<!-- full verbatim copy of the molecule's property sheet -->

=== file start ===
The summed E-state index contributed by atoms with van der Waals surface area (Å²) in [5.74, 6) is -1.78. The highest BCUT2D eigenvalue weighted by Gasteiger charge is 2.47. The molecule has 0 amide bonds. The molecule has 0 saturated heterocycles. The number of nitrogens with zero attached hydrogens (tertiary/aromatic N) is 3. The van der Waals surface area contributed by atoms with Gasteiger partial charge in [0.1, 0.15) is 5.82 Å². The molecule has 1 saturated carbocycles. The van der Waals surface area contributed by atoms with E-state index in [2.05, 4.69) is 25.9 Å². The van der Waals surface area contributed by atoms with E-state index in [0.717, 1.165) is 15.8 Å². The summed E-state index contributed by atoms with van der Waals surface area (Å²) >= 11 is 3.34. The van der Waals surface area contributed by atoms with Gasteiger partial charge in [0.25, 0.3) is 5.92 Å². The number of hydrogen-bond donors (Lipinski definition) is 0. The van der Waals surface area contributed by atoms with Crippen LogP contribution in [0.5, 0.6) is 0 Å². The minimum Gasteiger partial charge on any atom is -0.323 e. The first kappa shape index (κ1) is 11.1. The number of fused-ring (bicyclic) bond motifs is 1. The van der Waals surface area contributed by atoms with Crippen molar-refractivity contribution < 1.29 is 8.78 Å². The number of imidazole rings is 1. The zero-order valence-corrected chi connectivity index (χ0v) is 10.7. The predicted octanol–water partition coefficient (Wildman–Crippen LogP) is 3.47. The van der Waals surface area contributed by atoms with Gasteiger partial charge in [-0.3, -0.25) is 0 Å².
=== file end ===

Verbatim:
The summed E-state index contributed by atoms with van der Waals surface area (Å²) in [5.74, 6) is -1.78. The highest BCUT2D eigenvalue weighted by Gasteiger charge is 2.47. The molecule has 0 amide bonds. The molecule has 0 saturated heterocycles. The number of nitrogens with zero attached hydrogens (tertiary/aromatic N) is 3. The van der Waals surface area contributed by atoms with Gasteiger partial charge in [0.1, 0.15) is 5.82 Å². The molecule has 1 saturated carbocycles. The van der Waals surface area contributed by atoms with E-state index in [2.05, 4.69) is 25.9 Å². The van der Waals surface area contributed by atoms with E-state index in [0.717, 1.165) is 15.8 Å². The summed E-state index contributed by atoms with van der Waals surface area (Å²) >= 11 is 3.34. The van der Waals surface area contributed by atoms with Gasteiger partial charge in [0.25, 0.3) is 5.92 Å². The number of hydrogen-bond donors (Lipinski definition) is 0. The van der Waals surface area contributed by atoms with Crippen LogP contribution in [0.5, 0.6) is 0 Å². The minimum Gasteiger partial charge on any atom is -0.323 e. The first kappa shape index (κ1) is 11.1. The number of fused-ring (bicyclic) bond motifs is 1. The van der Waals surface area contributed by atoms with Crippen molar-refractivity contribution < 1.29 is 8.78 Å². The number of imidazole rings is 1. The zero-order valence-corrected chi connectivity index (χ0v) is 10.7. The predicted octanol–water partition coefficient (Wildman–Crippen LogP) is 3.47. The van der Waals surface area contributed by atoms with Gasteiger partial charge in [-0.3, -0.25) is 0 Å².